The Washington Times - November 28, 2009, 10:44AM

There was an interesting story out of Boston this week with a Maryland connection – and it had nothing to do with the Terps’ opponent this week, Boston College.

Instead, it was the decision by Northeastern to drop its football program.

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Maryland defensive coordinator Don Brown spent four years at the school, rolling up a 27-20 record while the playoffs in the former Division I-AA once. Don’t think of that as a modest accomplishment; only three of the program’s 10 coaches left with even a .400 winning percentage.

“I’ve actually talked to quite a few people on it,” Brown said this week. “I had four good years there. The last two were 10-2 and 8-4, so we had kind of turned the corner. Let’s just say there were a lot of challenges, but it was a unique place.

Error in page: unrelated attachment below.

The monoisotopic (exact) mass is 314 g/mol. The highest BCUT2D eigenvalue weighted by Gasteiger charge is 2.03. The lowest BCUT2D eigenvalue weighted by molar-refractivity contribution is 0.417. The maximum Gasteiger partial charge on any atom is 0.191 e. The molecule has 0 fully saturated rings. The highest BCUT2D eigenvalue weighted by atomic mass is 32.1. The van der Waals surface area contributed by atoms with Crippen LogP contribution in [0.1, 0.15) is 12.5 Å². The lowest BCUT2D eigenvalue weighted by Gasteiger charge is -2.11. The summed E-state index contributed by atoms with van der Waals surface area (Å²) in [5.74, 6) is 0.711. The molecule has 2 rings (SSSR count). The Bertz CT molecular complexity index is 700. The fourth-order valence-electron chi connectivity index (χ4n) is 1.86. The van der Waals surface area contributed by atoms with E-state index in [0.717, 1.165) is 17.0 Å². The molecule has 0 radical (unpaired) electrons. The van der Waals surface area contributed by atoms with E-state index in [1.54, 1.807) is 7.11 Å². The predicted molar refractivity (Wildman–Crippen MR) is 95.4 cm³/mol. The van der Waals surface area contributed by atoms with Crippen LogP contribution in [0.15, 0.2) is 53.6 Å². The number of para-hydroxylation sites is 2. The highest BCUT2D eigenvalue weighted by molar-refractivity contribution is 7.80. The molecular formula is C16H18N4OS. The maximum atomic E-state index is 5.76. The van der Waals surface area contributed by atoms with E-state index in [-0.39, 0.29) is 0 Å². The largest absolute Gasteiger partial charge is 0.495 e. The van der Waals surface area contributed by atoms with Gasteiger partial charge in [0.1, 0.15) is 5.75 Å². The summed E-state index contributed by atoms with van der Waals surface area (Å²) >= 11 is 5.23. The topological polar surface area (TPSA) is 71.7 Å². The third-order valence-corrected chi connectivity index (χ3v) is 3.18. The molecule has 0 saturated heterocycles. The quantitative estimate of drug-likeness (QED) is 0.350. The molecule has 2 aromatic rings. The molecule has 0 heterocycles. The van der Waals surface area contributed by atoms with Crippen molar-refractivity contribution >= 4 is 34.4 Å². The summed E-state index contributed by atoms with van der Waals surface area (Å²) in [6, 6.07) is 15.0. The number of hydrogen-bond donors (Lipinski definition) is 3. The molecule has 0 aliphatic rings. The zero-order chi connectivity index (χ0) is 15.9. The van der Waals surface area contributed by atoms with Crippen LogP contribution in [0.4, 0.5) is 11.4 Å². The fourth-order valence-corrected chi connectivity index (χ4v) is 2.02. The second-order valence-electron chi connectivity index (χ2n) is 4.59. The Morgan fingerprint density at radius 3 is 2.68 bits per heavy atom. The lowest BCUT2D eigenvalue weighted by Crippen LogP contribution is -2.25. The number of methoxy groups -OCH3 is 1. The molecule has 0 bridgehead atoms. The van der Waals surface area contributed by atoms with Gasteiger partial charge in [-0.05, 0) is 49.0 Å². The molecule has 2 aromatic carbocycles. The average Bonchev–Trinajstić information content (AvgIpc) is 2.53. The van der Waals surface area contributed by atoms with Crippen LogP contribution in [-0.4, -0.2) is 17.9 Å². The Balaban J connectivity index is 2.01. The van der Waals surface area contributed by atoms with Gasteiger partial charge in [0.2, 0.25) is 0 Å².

“We had a good group of kids from in-state and we’d done a good job recruiting Florida. Needless to say, I was really disappointed. I thought of the championship class of 2002 right away. When I got there, they were 2-9, and then we went 4-7 and [5-6] and then we were 10-2. It’s quite a building process. And when your stadium is in someone’s backyard – you can watch a lady hanging her clothes, that always cracked me up – but we had it rocking for a while.”

It just didn’t last. The Huskies didn’t enjoy a winning season in the six years since Brown left for Massachusetts, and the school’s decision to leave the football scene (much as Boston University did a decade or so ago) leaves the CAA scrambling to play as an 11-school league next year before Old Dominion joins the conference in 2011.

For Brown, though, the program’s end brought back some memories – as well as an acknowledgment of who is really hurt the most by the decision.

“Anybody that drops football, it’s just a bad deal because there’s a group of young people that aren’t playing,” Brown said.

Patrick Stevens